posted on Apr, 9 2012 @ 03:47 AM
I used to think that the world would be a truly great place to live if everyone in it would simply just agree...as I matured I began to understand
that if a world filled with agreement was the Eden of my mind, then this agreement would necessarily have to be a world that agreed with me. Now I am
here in this time span, both gleefully mature and immature, and I have changed my mind on this agreement postulate and have determined that the world
is a great place to live for many reasons, and among them because of disagreement!
I grew up the eldest of a eight children in a boisterous Irish-Catholic-American household. My parents, being both Catholic with Irish roots, quite
naturally imbibed in liquor, and because of this, quite naturally got loud, domineering, and passionate in their arguments with each other, and with
us, their children. It was a household where one had to learn to speak up and to do so pointedly if one expected, not just to be heard, but to even
be considered. I am not sure which side of the family most of my siblings inherited this, because neither of my parents seemed to be nearly as quick
witted as my siblings. Even the "babies". (I suppose the three little girls who round out my siblings will always be "'the babies" to me as
they were born when I was a teen).
There was often emotional turmoil at home and even in public between the Zodeaux's, so I suppose having a quick wit was a necessary defense to all of
this, but it was the babies who always impressed me the most with theirs. When MSZ, one of the little babies was only five, she was given her first
purse for her birthday. The purse came with a wallet and in the wallet were mock credit-cards and other filler. Now, having seven brothers and
sisters meant that perception of property was profoundly subjective, and yet, I still had items I couldn't help but see as mine. Things I had bought
with my own hard earned money, and it never failed, things that at one point or another would disappear only to resurface at a later point in the
possession of, or in their secret box or place of stuff they called "mine".
After MSZ, my five year old sister, got her purse with this wallet, she spent many weeks scavenging for items she could use to fill her wallet. One
day, I went in to my bedroom to get my wallet and saw it on the floor with much of the contents strewn about. I panicked because I feared someone had
taken my money, but the money was all there, but other items, such as girlfriends pictures and other stuff, seemed to be missing. I had a pretty good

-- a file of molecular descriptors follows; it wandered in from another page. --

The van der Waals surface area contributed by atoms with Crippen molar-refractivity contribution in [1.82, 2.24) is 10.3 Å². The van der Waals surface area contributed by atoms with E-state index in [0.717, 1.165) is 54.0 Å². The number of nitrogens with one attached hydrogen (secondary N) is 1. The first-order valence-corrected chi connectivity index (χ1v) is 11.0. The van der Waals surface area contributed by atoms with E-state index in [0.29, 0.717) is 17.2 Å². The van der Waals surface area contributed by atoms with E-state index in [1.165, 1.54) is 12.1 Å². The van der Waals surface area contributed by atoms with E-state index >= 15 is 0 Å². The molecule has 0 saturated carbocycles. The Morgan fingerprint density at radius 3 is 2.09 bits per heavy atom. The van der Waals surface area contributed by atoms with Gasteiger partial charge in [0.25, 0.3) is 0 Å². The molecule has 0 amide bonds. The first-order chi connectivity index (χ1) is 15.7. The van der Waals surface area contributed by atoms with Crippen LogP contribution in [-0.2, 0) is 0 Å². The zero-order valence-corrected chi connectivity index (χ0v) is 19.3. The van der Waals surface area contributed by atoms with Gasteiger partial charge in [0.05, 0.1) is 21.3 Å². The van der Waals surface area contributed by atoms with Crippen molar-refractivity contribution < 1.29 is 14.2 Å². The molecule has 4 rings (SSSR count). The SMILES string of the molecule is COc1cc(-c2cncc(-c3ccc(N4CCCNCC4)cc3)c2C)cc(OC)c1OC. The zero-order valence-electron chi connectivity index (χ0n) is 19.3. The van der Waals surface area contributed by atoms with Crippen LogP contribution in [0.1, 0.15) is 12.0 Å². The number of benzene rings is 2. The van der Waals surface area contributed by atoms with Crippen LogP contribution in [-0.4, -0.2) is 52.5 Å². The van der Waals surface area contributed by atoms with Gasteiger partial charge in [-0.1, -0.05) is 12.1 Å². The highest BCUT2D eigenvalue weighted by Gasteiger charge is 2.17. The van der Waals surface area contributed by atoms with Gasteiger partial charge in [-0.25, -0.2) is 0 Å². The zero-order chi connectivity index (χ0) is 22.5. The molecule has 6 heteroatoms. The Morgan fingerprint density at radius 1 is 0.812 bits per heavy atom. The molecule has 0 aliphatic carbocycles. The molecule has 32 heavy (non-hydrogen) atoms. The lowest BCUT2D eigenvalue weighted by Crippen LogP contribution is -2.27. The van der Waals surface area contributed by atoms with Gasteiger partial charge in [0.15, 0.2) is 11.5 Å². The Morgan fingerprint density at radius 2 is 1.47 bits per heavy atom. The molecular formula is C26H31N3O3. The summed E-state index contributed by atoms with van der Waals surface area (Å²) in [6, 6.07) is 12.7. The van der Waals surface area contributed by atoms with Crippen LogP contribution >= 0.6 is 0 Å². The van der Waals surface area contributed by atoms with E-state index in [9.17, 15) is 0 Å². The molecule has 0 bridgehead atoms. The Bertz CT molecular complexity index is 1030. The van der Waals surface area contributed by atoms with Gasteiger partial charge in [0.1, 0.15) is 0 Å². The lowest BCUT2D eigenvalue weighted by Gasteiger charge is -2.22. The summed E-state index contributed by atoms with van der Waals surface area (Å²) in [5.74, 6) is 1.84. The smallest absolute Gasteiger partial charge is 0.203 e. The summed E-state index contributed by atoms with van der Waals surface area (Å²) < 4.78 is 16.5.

idea this was caused by MSZ, so I went into the den while she sat on the couch wrapped up in organizing her wallet. To this day I will never forget
how adorable she looked with her feet sticking straight out because her legs were to short to allow her knees to bend at the couch. MSZ has always
been adorable - as have been all my sisters - but still, I was pretty damned annoyed.
I confronted her and asked her if she took things from wallet. At this point MSZ had grown used to the family castigating her about taking items that
didn't belong to her. So, with an exasperated sigh she looked up at me in such a way as if to appear like a teacher busy grading papers, or some
professional buried in their work, and answered "Yes, I did." and then went back to the business of organizing her wallet. The outrage I had been
working so hard to contain was beginning to boil and I was pointed, loud, and insistent that she was going to have to learn how to respect other
people's property. She continued to organize her wallet, unimpressed, even seemingly unaware I was still in the room. The more she did this the
more I was certain she was ignoring me. Finally, I demanded to know if she was even listening to me, and again she looked up at me - almost in that
way that Janet Reno would look at someone with her glasses down on her nose so that half of her gaze was above the glasses, the other half from
through her glasses, only MSZ didn't wear glasses, but that kind of condescending look and said:
"Look JP, I can't worry about your problems right now. I've lot my Master Card, do you understand? Have you seen my Master Card?"
What was I supposed to say to that? Was she serious, or playing me? I sighed, told her I had not seen her Master Card, and went back to my bedroom
to clean up the mess she left behind. Her non-sequitur argument to my charges still stinging. This is just one example of how it went in the Zodeaux
The Zodeaux's all had to learn to accept responsibility for their own feelings if we were to ever survive each other. Such a thing is not easy, but
somehow we survived. It is not that I don't get my feelings hurt now. I do. Indeed, sometimes my feelings hurt so much I say and do things I
regret, mostly regretting I know better and have at my command more useful methods of response, but the feelings got in the way and consequences